President Barack Obama addressed Congress this week to unveil his recommendations for transformation of the financial regulatory landscape of the country. In connection with the address, the White House issued a “White Paper” outlining the overall proposal. Among several other recommendations, the White Paper highlighted a number of important regulatory changes that, if enacted, would have a direct impact on the alternative investment industry.

New Registration Requirements for Investment Advisers and the Funds They Advise

One of the most significant proposed changes would require investment advisers to hedge funds and other private pools of capital to register with the Securities and Exchange Commission. All advisers to hedge funds (and other private pools of capital, including private equity funds and venture capital funds) whose assets under management exceed some modest threshold would be required to register with the SEC under the Investment Advisers Act of 1940. In registering, the advisers would be required to provide information on the funds they manage.

The proposal calls for all investment funds advised by an SEC-registered investment adviser to be subject to recordkeeping requirements; requirements with respect to disclosures to investors, creditors and counterparties; and regulatory reporting requirements. The regulatory reporting requirements for such funds would require reporting, on a confidential basis, the assets under management, borrowings, off-balance sheet exposures and other information necessary to assess whether the fund or fund family poses a threat to overall financial stability. The proposal also suggests that the SEC conduct regular, periodic examinations of such funds to monitor compliance with these requirements.

New Fiduciary Duty Requirement for Broker-Dealers

The White Paper also outlines a proposal that would establish a fiduciary duty for broker-dealers offering investment advice. New legislation would require that broker-dealers who provide investment advice to investors relating to securities have the same fiduciary obligations as investment advisers. The proposal seeks to harmonize the regulation of investment advisers and broker-dealers.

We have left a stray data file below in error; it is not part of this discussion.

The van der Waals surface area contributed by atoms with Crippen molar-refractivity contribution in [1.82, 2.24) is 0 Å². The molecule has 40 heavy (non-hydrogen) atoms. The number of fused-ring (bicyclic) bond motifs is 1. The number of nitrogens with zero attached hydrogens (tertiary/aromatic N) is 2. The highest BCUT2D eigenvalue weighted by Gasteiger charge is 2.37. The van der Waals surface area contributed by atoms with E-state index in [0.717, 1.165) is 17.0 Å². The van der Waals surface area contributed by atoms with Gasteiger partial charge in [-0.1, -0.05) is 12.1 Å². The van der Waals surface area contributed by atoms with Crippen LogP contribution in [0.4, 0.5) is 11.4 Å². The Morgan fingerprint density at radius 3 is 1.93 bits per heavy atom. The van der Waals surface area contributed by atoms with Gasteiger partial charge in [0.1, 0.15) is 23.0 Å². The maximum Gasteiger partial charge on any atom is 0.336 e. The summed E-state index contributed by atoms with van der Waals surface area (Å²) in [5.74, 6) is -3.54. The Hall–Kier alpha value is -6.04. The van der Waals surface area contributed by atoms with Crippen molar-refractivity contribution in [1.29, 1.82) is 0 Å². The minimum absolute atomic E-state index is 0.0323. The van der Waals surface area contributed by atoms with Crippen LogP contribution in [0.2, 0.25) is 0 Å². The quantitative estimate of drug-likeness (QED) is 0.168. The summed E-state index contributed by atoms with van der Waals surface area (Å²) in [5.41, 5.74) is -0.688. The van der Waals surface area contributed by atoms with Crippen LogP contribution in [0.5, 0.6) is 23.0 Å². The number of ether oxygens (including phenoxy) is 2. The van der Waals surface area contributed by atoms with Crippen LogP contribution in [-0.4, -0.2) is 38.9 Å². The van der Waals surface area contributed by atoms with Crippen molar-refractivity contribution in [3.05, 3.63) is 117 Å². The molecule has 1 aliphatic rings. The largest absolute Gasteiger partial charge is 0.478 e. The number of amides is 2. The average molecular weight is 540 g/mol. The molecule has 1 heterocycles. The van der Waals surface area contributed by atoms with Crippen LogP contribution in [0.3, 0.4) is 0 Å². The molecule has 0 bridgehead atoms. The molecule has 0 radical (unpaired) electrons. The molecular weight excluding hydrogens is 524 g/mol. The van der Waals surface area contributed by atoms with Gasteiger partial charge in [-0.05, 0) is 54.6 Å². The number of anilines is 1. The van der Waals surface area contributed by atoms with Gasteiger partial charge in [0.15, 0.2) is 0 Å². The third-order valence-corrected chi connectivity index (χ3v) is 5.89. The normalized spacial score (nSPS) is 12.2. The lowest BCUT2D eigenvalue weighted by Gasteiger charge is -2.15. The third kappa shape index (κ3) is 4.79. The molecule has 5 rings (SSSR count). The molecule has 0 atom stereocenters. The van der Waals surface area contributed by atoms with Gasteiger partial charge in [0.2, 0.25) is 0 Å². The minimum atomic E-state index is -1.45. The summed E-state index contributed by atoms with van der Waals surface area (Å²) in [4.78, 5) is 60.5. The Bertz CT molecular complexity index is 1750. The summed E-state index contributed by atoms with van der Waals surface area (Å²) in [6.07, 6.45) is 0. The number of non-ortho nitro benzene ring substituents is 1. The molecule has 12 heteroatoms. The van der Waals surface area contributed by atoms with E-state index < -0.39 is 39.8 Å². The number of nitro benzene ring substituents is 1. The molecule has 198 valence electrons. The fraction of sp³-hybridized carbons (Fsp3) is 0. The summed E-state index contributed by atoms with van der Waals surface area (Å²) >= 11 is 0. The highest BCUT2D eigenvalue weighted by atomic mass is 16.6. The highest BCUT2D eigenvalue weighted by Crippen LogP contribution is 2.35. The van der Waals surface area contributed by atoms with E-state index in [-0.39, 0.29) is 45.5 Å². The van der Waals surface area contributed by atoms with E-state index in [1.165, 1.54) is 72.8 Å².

Strengthening of Supervision and Regulation of Securitization Markets Including Over-the-Counter Derivatives Markets

In order to make the over-the-counter derivatives markets more transparent, the White Paper has proposed an amendment to the Commodity Exchange Act and the federal securities laws that would authorize the Commodity Futures Trading Commission (CFTC) and the SEC to impose recordkeeping and reporting requirements for all OTC derivatives.

The proposal recommends that the CFTC and the SEC provide a report to Congress by September 30, 2009, identifying all existing conflicts in the statutes and regulations with respect to similar types of financial instruments. The proposal calls for the CFTC and SEC then to either explain why the differences are essential to investor protection or make recommendations for changes to those statutes and regulations that would eliminate the differences.

The White Paper also recommends additional regulation that would require the originator or sponsor of a securitized credit exposure to retain a 5 percent interest in a material portion of the credit risk of that credit exposure to deter companies from marketing unsuitable loans.

Creation of a Financial Services Oversight Council

The proposed Financial Services Oversight Council (Council) would serve to: facilitate information sharing and coordination, identify emerging risks, advise the Federal Reserve on the identification of firms whose failure could pose a threat to financial stability and provide a forum for resolving jurisdictional disputes between regulators. The proposed legislation would give the Council the authority to gather information from any financial firm and the responsibility for referring emerging risks to regulators who have the authority to respond.